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Science Week 2019

To celebrate the fiftieth anniversary of the Apollo 11 Moon Landing, the theme for National Science Week this year was ‘Destination Moon: More Missions, More Science’. We started the week with a debate reviving the old conspiracy theory ‘Did We Really Land on the Moon?’. Passions were ignited and facts and evidence were exchanged. Students in the audience enjoyed watching our Year 12 debaters battle it out. Speakers in order of presenting on the affirmative side were our Debating Captain Annalise Skliros, Claire Garwoli and Jade Devlin. The negative side consisted of Olivia Graham, Eliza Kral and Charlotte Lack. To keep everyone in check, we were fortunate to have Becky Scott as our Debating Chair and adjudicator, and Anita Galli assisting. Olivia Graham was voted best speaker, however the affirmative team won the day. On the following day students were invited to learn more about the Apollo 11 expedition and the American astronauts, Neil Armstrong, Buzz Aldrin and Michael Collins by viewing the documentary ‘Magnificent Desolation, Walking on the Moon’. This film includes historical NASA footage, taking us right back to that time in 1969.

No celebration is complete without dancing, and all students were invited to party at our Moon Music Disco in the Susan Alberti Auditorium. This event proved so popular that glow sticks ran out quickly. Mr Hanrahan was wonderful as our ‘bouncer’ at the door, taking his role way too seriously asking students for their ID and issuing stamps on entry.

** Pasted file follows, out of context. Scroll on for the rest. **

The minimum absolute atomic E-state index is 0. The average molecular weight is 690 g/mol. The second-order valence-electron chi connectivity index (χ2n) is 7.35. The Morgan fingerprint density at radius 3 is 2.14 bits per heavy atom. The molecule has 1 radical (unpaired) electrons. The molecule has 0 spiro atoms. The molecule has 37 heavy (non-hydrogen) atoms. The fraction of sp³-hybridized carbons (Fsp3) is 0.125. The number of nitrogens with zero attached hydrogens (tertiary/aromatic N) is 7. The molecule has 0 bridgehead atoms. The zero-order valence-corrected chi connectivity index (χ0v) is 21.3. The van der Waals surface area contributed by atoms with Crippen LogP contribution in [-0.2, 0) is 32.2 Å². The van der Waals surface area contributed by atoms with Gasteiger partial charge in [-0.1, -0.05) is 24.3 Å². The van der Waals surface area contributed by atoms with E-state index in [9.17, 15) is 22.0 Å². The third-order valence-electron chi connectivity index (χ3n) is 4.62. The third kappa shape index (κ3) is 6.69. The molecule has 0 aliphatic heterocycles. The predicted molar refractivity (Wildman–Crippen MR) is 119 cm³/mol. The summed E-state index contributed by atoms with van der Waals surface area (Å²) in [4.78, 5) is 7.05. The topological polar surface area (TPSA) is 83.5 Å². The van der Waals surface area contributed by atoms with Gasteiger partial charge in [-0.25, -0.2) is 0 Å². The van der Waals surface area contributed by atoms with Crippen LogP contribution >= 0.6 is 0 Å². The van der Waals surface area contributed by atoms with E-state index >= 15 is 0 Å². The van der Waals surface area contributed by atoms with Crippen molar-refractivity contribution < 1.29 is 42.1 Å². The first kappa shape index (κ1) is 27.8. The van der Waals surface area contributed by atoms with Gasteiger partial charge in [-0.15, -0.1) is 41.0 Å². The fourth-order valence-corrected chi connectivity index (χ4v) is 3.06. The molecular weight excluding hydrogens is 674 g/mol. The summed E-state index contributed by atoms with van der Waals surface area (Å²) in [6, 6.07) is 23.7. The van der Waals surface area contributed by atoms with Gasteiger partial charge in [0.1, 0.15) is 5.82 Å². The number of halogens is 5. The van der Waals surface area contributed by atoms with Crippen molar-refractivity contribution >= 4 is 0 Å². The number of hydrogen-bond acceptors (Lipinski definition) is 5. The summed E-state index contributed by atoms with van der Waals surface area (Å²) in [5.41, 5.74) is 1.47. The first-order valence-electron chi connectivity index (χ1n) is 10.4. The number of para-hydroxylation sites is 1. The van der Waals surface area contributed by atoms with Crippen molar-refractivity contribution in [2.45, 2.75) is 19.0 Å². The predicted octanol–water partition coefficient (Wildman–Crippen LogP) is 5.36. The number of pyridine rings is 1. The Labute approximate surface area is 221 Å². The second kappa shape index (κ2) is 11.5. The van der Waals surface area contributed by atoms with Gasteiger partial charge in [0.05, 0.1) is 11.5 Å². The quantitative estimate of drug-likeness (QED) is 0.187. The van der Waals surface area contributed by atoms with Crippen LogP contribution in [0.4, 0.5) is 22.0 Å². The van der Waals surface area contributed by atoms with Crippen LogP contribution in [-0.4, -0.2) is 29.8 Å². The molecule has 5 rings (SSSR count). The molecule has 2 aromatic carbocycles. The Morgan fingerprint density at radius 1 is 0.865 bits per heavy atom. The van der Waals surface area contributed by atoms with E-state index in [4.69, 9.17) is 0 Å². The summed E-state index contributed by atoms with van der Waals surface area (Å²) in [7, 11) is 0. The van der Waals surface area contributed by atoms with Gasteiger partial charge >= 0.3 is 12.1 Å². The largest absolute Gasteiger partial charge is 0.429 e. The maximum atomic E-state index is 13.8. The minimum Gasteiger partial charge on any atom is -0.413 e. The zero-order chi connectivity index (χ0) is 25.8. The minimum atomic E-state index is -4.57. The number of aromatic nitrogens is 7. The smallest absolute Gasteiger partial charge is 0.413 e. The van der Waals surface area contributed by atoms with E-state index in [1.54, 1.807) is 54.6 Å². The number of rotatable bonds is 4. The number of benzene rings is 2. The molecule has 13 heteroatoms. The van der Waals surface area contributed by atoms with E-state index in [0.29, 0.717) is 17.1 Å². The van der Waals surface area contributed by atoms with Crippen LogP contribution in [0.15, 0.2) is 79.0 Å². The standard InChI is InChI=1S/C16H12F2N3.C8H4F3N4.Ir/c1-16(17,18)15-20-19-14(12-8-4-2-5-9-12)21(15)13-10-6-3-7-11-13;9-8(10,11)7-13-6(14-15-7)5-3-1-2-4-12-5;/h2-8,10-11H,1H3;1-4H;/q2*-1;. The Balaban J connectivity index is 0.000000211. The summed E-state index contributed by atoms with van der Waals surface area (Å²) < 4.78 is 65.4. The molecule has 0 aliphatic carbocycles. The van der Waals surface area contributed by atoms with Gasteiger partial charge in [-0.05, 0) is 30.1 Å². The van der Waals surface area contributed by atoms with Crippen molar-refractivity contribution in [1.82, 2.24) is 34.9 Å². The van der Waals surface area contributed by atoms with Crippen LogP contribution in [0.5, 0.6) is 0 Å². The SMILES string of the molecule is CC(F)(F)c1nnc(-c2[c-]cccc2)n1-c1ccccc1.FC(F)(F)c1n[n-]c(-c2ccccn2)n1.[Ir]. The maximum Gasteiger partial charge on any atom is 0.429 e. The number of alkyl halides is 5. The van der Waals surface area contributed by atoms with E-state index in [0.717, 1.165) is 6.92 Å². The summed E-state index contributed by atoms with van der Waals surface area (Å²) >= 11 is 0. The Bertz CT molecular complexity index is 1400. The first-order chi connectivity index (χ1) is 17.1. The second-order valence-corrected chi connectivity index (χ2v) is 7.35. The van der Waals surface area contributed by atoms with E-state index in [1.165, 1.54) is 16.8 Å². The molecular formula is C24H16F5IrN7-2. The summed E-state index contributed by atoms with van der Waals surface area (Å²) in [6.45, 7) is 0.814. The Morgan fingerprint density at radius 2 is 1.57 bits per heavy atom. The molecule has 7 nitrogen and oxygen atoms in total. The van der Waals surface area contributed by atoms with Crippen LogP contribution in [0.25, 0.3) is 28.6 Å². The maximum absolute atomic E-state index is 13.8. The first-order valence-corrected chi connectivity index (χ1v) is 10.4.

Back by popular demand, was ‘Ms Petch’s Incredible Science Show.’ Our college community was entertained with plenty of colourful, whizz-bang chemical reactions and Ms Petch’s well-crafted theatrical skills. Professor Julius Sumner Millar would have been very proud of our Ms Petch. 

Students also specifically requested the return of Liquid Nitrogen ice cream, but this year we included moon themed toppings. To receive a ticket for an ice cream, students needed to answer three questions related to this year’s Science Week Theme. The first ‘Who Am I Question?’ was about American Astronaut Michael Collins, who stayed in orbit around the Moon in Columbia, while Neil Armstrong and Buzz Aldrin made the first crewed landing on the Moon’s surface in the Eagle space module. The answer to the second ‘Who Am I Question?’ was Jo Ann H. Morgan, the first female engineer at NASA and the first woman to serve as a senior executive at Kennedy Space Center. Jo Ann was in Firing Room Number 1 of Kennedy Space Center on the day of Apollo 11’s launch. It is reported that as a child, she preferred playing with a chemistry set her father gave her than playing with dolls. She even blew up the patio and cracked the concrete of her family home. For the third question in this competition, participating students listed one inspiring female Scientist in the field of Astronomy (or the Space Program) and gave a reason for their choice. We received close to fifty fabulous responses and listed below is a sample of some of these: